I made coconut macaroons yesterday. This recipe is an Ole to their Lena, a Hardy to their Laurel. It’s a pairing recipe in every sense, a frugal sister to egg-white only recipes, and a happy partner for a crumble or a figgy pudding or a slice of chocolate cake. You could eat it with a spoon, a kind of childhood dessert, simple and comforting, and oft overlooked. But I think it’s best as half of a pair. And it’s awfully nice to have a little jar of vanilla custard in the refrigerator when the mood strikes. You’ll find yourself dribbling it on all sorts of things—into a pool over a sugared biscuit, or nested in a trifle between layers of sherry-soaked gènoise and homemade jam. I first had this kind of pourable custard when I was a student at Oxford, with a gooseberry crumble, a doubly happy discovery. I was a visiting student at Keble College, and I had finally learned that if you didn’t get your paws in there to grab the family style platters of the night’s offerings, you might sit the entire dinner, quietly and politely, holding up a platter in the hopes that one of the waitstaff would kindly refill it. Alas, you might also walk away hungry. I was even more shy then than I am now, so I left more than once without a single morsel crossing my lips. (Thank goodness for pub grub. ) But on a student budget, I eventually learned to get in there and fight for my supper. Thank goodness I got my act together before they served the gooseberry crumble with a pourable, old-fashioned custard like this one. Mine is less gummy than the version served in the Keble dining hall. It’s thicker than crème anglaise but not quite a pudding, a dreamy partner for just about anything sweet, and especially so for anything tart (like the rhubarb crumble I've posted here). Since it only takes a few minutes to stir up, make it when you next make something with egg whites and need an Astaire to your Rogers. —ALittleZaftig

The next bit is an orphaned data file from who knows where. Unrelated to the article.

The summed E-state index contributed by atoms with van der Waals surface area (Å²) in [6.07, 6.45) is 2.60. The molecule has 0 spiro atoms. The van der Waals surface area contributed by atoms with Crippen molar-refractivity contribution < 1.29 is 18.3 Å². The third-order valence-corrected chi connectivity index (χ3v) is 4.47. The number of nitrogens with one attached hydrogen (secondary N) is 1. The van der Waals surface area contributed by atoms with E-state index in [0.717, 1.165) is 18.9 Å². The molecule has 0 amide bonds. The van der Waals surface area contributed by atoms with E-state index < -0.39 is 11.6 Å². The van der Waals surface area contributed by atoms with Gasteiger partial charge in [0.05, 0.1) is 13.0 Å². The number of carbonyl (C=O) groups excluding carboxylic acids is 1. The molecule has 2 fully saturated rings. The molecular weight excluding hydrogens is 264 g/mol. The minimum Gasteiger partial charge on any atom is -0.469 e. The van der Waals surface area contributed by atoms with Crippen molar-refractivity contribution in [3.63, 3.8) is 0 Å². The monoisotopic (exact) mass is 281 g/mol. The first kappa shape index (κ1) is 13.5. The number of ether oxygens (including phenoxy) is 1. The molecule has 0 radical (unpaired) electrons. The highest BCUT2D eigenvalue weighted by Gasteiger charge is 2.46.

- Makes 1 1/2 cups
good heavy cream
- Fill your kitchen sink with a few inches of ice water. This will be your insurance policy against grainy or curdled custard. I find this much simpler than the whole double boiler routine, but if you're nervous about it, cook the custard in a pan over simmering water.
- Place the egg yolks in a medium saucepan and give them a quick whisk. Add the cream and whisk together thoroughly.
- Split the vanilla bean lengthwise and scrape out its pulp with the dull side of a knife. Add the pulp and the vanilla bean to the pan and whisk together. Whisk in the sugar.
- Over medium heat, warm the soon-to-be custard, stirring constantly with a wooden spoon. Do not allow it to boil. Stir more vigorously as the custard begins to thicken. Watch carefully here. You want a silky, thickened custard but do not want the custard to become grainy. Keep in mind that the chilled custard will be a bit thicker than the hot. If your custard appears grainy, plunge the pan into the ice water in your sink, and whisk madly. It will come around. Actually, I always whisk it in the sink, as it brings the temperature of the custard down so that you can eat it sooner.